AMST 2440 Lecture 24: Latinos Reshaping American Cities/ American Cities Reshaping Latinos
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Department
American Studies
Course
AMST 2440
Professor
Suliman Osman
Semester
Spring

Description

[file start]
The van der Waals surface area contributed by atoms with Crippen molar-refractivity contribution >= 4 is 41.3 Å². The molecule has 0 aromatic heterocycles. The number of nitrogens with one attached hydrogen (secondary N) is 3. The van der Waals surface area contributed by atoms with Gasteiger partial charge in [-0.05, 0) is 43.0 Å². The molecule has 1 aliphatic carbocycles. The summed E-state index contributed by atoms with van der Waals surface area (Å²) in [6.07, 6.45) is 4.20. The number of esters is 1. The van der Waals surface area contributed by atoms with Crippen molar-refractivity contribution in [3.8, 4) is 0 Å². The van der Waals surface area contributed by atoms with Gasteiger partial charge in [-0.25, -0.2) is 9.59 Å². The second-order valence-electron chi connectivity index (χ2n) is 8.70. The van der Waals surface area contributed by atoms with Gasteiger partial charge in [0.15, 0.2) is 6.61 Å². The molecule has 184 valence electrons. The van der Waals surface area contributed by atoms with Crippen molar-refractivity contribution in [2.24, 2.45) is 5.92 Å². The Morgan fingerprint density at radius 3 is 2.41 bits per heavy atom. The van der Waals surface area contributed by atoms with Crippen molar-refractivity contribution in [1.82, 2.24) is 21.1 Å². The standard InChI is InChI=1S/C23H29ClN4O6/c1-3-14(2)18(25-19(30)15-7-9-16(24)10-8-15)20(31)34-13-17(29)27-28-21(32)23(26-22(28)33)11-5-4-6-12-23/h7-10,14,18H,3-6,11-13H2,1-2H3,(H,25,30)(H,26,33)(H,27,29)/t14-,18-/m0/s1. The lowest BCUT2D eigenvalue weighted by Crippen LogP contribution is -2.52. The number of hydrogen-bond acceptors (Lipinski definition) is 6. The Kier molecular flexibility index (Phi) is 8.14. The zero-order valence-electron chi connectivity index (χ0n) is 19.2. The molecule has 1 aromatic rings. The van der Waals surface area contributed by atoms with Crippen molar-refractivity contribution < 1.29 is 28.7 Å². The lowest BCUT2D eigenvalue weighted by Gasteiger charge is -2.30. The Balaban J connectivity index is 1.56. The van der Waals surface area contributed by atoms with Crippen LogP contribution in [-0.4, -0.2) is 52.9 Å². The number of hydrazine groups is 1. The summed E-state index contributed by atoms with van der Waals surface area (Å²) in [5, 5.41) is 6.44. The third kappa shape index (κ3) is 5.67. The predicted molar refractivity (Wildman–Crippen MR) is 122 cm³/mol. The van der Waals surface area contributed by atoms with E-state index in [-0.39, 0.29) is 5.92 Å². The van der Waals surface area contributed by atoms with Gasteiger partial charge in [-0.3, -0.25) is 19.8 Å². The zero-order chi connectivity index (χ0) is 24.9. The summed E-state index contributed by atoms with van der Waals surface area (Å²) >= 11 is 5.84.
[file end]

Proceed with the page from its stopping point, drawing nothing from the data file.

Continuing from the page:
Latinos Reshaping American Cities/ American Cities Reshaping Latinos Recap: New immigration past 30 years  a boost for struggling American cities Case study: Latinos • Fastest growing ethnic minority. Passed African-Americans as largest minority group • ~ 55 million Latinos in the United States, 17% of the population • By 2030 1 in 4 U.S. residents will be of Hispanic ancestry. What is a “Latino” or “Hispanic” American? Debates about categories • “Hispanic” invented by Fed. Gov in mid 1970s for statistical reasons “Latino” gained popularity in 1990s Hispanic - emphasize Spanish language, connection to Spain Latino  emphasize Latin America roots, includes Brazil. Today interchangeable Why is a Latino/Hispanic category important? (Big debate in Latino Studies) Pros * Categories are imp’t – data helps gov. and bus. address issues like inequality (ex: case of France – drawbacks of a colorblind census) * Unifying “Pan-Latino” category  More political power, representation * Captures ‘latinidad’ - there is a common experience, culture Cons * Latin America is diverse! Puerto Rican, Bolivian, Mexican culture – diverse and different. Most prefer to identify by country of origin (or even region w/in country!) * ‘Latino’/Hispanic leadership dominated by big three –-- Mexican-Americans, Puerto Ricans, Cuban-Americans Little guys can be overshadowed (ex: Guatemalan-Americans, Dominican-American) * Not all Latinos speak Spanish as mother tongue ex: indigenous languages – Zapotec, Nahuatl, Quiché ex: second, third generation Latinos might not speak Spanish (unfair to call them “less ‘Hispanic’”) ex: Brazilian-Americans – not Hispanic, but share a Latino experience Diverse Latino cities: Which is the “Latino capital”? Davis: (don’t copy) “Three cities have made claims to be the “capital of Latin America – Los Angeles New York, and Miami – [but] the recipes of Latindad involve strikingly different national ingredients.” • Cuban Miami – 55% of L’s in Miami are Cuban-American. 1960’s refugees flee communist revolution.
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